The Japanese earthquake, tsunami and nuclear disaster have profoundly affected the world. The global outpouring of grief, sympathy and support is unprecedented in recent history. Given the scope of the cataclysm, email marketers should be displaying extreme sensitivity in the composition of their newsletter content to ensure that nothing is stated that could be seen as indecorous or malapropos.

Microsoft Perceived as Exploitative

Microsoft’s Bing search engine was going to donate $1 for the first 100,000 retweets but was viciously criticized as self-promoting: They aborted the attempt and donated the money anyway, but by then the damage was done. To ensure that your brand does not fall into the same unfortunate category, it is important to carefully scrutinize your upcoming campaign content: Could any of the terms or images employed be negatively interpreted with regards to the recent events in Japan?

Avoid Mention of Words Linked to the Catastrophe

Some otherwise completely innocent phrases such as “price meltdown,” “inventory overflow,” “sale explosion,” “nuke the competition,” “torrent of savings,” “get blown/swept away,” or words such as wave, flood, washout, swamp, cataclysm, richter, geiger, atomic, reactor, radioactive, radiation, rem, shake, tremor, temblor, collapse, or drowned should be meticulously excised from your copy. The limitations imposed by sensitivity do not stop at narrative wording: There are a number of consumer items entitled Tsunami, Quake or similar and you might be well advised to temporarily de-emphasize these products in your marketing approaches. Furthermore, any references to apocalypse, armageddon, doomsday or other eschatological terms are also best avoided.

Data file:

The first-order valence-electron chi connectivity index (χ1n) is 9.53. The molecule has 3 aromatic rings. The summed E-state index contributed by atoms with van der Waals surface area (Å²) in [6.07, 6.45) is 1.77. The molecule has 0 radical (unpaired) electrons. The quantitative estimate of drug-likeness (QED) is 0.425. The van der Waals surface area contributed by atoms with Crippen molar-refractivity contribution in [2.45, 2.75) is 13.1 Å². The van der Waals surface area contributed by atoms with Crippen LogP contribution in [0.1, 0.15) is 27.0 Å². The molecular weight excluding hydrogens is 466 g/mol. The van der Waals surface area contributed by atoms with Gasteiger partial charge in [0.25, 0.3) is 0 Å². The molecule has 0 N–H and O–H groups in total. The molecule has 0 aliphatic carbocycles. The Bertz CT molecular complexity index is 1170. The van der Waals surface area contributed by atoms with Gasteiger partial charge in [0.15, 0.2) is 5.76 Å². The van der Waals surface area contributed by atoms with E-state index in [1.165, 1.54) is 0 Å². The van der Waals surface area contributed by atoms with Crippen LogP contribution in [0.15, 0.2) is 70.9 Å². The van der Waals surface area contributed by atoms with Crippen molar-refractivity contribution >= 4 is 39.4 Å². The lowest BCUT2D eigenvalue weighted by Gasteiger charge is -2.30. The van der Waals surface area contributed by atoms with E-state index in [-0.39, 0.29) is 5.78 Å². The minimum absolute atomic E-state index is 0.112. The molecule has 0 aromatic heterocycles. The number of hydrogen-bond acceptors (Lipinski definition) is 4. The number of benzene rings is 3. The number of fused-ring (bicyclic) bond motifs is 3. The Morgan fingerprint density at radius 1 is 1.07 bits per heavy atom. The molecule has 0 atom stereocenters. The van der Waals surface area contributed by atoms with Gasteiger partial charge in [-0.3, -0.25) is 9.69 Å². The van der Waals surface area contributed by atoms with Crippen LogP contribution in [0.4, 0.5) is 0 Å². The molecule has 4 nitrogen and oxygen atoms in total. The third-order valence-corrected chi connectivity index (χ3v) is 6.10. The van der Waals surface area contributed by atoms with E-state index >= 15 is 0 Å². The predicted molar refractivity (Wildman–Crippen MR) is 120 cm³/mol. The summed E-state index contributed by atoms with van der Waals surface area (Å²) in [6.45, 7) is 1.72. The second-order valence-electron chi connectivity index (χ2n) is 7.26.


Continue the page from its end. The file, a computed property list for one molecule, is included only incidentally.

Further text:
Infelicitous mentions of the triplet nature of the earthquake leading to the tsunami followed by nuclear meltdown should also be edited out. Phrases such as “good things come in threes” or “three’s company” could be severely misinterpreted by your subscribers. “Made in Japan” went from being a derogatory term in the Fifties and Sixties to an imprimatur of quality in the 21st century, but it is also one of the phrases that at this time should be used sparingly if at all. The only exception should be if you are specifically pointing out that the act of purchasing the product is in some way honestly and directly beneficial to the Japanese rescue and rebuilding efforts.

Empathize with and Support the Japanese Population

The Japanese catastrophe varies significantly from the recent Haitian earthquake as Japan is a fully developed, industrialized and wealthy nation that is possibly better organized to confront such a disaster than any other country. Encouraging financial contributions to international aid organizations such as the Red Cross may be seen as more preferable by your customers than a direct donation to Japan-specific rebuilding funds. It might be best to propose to your readers some form of participation in expressing solidarity, commiseration and condolence such as signing a statement of support on your Facebook page, or volunteering friendship and benevolent camaraderie through forums and chat rooms to individuals directly struck by the tragedy.

Treat the Tragedy with Sensitivity, Altruism and Respect

Your brand’s approach to this disaster should echo the words of Japanese Prime Minister Naoto Kan’s recent address: “I ask each one of you, please have such determination, and deepen your bond with your family members, your neighbors, and the people in your community to overcome this crisis so that Japan can be a better place. We can do it together.” By treating this tragedy with sensitivity, respect and altruism, your company can not only make a positive contribution to assisting the plight of the millions of Japanese citizens impacted by this calamity but you will also avoid the pitfalls of inadvertent reputation-shredding gaffes.